Vol. 11 No. 12 December 2009
By Bonnie Rushmore
December is the time of year when most people celebrate Christmas. Many celebrate December 25 as the birth of Christ. Thus, throughout what is considered the Christian world, religion is moved from the backburner to the forefront of thoughts and actions. Generally, individual attitudes toward the less fortunate change for the better. Television programs seem to be more family oriented. Families make time to gather for parties and good times. Yes, the Christmas season seems to have a positive influence on the lives of many individuals.
For many children, Christmas is Santa Claus bringing gifts of whatever their hearts desire at any given moment. Individuals spend much time shopping for gifts for loved ones, making the retail industry pleased with the profits gained during this time of year. The only day of the year that many businesses close and lock the doors is Christmas Day, thus giving their employees time to spend with family and friends. All government offices close on December 25 as it is considered a national holiday. For most people, Christmas is a festive fun time of year.
Many Christians ask the question, “Can a Christian celebrate Christmas and be pleasing to God?” I recently heard a Gospel preacher adamantly condemn anyone who would celebrate this holiday in any shape or form. He and his wife go on vacation during Christmas so that they “will not be caught up” in the festivities of their friends and co-workers. I also know many Gospel preachers who openly celebrate Christmas.
With these thoughts in mind, I would like to make a few observations concerning Christmas. God did not disclose what day of the year Christ was born. There is no reference in the Scriptures to celebrate or honor Jesus’ birth. (We are taught to commemorate Christ’s death each Lord’s Day as we partake of the communion, Luke 22:19-20; 1 Corinthians 11:23-29.) From this information, we can conclude that it would be inappropriate for a Christian to celebrate Christmas (or any day of the year) as the birthday of our Lord Jesus Christ.
I was reared in a non-religious home. I had no religious training. The Bible and religion were neither taught nor discussed during my childhood years. After an extremely trying situation with an uncle, I remember my father making the statement, “Heaven and hell are what you make for yourself on earth.” That is the most religious statement my father ever made, and it is the attitude my brothers, sisters and I understood.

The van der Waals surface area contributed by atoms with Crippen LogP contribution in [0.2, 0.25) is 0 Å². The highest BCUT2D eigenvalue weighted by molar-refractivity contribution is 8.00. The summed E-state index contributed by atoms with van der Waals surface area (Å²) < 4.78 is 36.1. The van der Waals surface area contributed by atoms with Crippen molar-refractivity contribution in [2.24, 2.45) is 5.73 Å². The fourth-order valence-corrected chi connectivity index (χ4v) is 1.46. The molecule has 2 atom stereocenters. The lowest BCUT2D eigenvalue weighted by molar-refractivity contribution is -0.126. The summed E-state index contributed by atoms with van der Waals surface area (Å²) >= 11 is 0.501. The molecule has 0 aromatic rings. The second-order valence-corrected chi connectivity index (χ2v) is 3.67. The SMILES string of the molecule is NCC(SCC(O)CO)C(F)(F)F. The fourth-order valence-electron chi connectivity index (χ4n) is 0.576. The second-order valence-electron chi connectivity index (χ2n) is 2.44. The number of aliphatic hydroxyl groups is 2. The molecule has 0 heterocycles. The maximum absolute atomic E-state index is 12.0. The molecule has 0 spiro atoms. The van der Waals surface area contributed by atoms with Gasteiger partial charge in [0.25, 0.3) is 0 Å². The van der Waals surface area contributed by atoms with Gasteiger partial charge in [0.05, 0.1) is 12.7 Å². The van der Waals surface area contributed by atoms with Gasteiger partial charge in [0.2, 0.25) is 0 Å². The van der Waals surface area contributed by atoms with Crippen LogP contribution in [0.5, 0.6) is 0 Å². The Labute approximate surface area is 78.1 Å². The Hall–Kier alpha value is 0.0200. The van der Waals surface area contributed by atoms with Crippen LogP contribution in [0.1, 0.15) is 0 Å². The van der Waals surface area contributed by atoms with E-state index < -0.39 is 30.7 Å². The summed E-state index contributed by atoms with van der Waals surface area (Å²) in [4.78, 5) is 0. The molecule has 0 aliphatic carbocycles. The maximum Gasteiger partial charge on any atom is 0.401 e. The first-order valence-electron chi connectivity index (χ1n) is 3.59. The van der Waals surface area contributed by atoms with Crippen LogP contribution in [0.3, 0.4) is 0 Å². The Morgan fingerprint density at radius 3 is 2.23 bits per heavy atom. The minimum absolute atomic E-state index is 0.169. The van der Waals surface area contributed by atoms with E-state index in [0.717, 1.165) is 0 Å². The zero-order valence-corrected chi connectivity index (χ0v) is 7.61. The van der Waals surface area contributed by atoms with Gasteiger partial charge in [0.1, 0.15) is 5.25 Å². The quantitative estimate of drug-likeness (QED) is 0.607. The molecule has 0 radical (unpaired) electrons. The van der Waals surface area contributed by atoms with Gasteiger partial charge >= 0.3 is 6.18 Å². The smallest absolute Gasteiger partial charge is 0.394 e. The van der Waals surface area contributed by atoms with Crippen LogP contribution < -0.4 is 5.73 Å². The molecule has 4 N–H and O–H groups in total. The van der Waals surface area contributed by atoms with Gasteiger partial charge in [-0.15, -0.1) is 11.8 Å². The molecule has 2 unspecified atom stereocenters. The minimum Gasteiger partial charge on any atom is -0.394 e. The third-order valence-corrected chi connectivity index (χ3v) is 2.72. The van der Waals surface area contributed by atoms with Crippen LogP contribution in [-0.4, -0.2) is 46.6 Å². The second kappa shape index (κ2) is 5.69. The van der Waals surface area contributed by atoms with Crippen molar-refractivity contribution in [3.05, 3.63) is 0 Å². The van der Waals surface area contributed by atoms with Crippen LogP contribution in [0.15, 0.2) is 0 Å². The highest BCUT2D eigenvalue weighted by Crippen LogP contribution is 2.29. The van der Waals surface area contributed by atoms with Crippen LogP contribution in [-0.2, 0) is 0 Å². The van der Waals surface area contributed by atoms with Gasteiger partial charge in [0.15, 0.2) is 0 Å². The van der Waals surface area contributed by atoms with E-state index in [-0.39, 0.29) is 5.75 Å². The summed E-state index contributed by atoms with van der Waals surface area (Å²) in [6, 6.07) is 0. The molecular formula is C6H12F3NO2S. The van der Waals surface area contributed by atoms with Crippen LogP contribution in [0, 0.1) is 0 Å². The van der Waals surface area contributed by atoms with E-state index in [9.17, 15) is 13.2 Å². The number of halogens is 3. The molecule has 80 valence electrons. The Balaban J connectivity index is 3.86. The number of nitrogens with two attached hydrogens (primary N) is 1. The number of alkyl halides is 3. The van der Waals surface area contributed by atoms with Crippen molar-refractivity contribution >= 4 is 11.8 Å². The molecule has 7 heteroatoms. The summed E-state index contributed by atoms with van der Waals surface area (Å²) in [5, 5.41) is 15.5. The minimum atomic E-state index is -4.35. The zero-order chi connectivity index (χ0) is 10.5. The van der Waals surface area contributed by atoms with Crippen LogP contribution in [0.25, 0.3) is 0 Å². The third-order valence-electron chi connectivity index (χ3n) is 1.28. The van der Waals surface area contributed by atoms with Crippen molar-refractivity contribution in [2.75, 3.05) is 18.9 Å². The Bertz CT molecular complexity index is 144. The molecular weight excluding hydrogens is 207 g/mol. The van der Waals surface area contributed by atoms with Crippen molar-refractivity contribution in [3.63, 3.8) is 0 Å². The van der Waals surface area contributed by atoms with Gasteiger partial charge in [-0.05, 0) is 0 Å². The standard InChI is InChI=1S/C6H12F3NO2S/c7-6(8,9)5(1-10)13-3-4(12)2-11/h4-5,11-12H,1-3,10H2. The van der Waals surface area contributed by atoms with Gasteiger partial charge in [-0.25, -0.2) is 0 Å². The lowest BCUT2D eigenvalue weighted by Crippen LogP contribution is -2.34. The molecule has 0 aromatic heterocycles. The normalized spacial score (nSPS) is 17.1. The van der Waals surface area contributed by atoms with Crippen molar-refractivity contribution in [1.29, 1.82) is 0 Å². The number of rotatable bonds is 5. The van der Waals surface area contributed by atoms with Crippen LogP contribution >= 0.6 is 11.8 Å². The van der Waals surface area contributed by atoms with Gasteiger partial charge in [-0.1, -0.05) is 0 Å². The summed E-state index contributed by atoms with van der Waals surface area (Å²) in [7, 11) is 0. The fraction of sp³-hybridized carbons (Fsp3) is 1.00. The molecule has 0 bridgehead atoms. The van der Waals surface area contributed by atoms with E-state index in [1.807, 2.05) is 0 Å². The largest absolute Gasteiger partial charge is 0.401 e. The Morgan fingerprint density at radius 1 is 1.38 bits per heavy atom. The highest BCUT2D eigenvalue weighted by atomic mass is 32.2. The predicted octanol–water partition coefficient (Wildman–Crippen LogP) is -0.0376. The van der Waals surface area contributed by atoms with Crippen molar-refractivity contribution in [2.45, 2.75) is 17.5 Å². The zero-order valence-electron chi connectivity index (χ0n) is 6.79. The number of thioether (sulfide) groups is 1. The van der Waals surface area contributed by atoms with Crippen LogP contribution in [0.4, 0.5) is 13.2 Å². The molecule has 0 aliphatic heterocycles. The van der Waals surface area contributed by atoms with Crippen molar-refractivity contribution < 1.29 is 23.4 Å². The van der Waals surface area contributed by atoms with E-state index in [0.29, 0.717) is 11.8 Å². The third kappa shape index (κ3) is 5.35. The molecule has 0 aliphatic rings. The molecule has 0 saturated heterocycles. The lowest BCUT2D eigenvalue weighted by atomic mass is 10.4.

As children, Christmas played a major role in our lives. As young children, it was a time for Santa and toys. As we grew, Christmas became a time for family, special meals, gifts of clothes and other needed items. Eventually, I understood the world’s view that December 25th was the birthday of Jesus Christ and that Christmas was a celebration of that day. However, to me as a young child, it was Santa Claus, and as I matured, it was simply a national holiday. A time for gift giving, families and doing something special for the ones we love. In my mind, Christmas (December 25th) never has been and never will be the “birthday of Jesus.” It never has been and never will be a true religious holiday.
I understand that the celebration of Christmas from a religious standpoint is deeply ingrained in the culture of some families. These individuals cannot separate the religious holiday from the national holiday. For them, to celebrate Christmas would violate their biblical understanding of the birth, life and death of our Lord and Savior Jesus Christ. I respect and understand their refusal to celebrate Christmas, and I honor that decision.
Religion is being removed from many aspects of our wonderful nation (USA). The Bible and prayer are not permitted in our schools, and some would like to see God removed from our money. With this attitude toward God and religion, Christmas is becoming more and more secular, and less and less of a religious holiday. The emphasis on December 25th, as the birthday of Jesus is taking a backseat to Santa Claus and the secular appeal to this holiday. Many people no longer look to Christmas as an observance of the birth of Jesus Christ; it is simply a national holiday.
As each December comes along, I welcome the good will that this season brings. I relish the family movies, songs and attitudes so prevalent this time of year. I wish this exhibition of good will toward others carried on throughout the year. We have poor families 365 days a year that need our benevolent acts of kindness at times other than December 25th.
Can a Christian celebrate Christmas? I believe it is an individual decision based on one’s acknowledgement that December 25th is not a celebration of the birth of Jesus, and if celebrated as a holiday, it is a national holiday – not a religious holiday. I cannot make that decision for you, and you cannot make that decision for me. If you choose not to celebrate Christmas, I respect that decision, and I ask that you respect my decision to celebrate December 25th as a national holiday with no religious implications for me. That is the way I celebrated Christmas as a child.
As each December comes along, I also look forward to spending time with our children and grandchildren. I enjoy shopping and making gifts that each one will appreciate. I celebrate a national holiday not a religious holiday. I also celebrate December 25th as my birthday!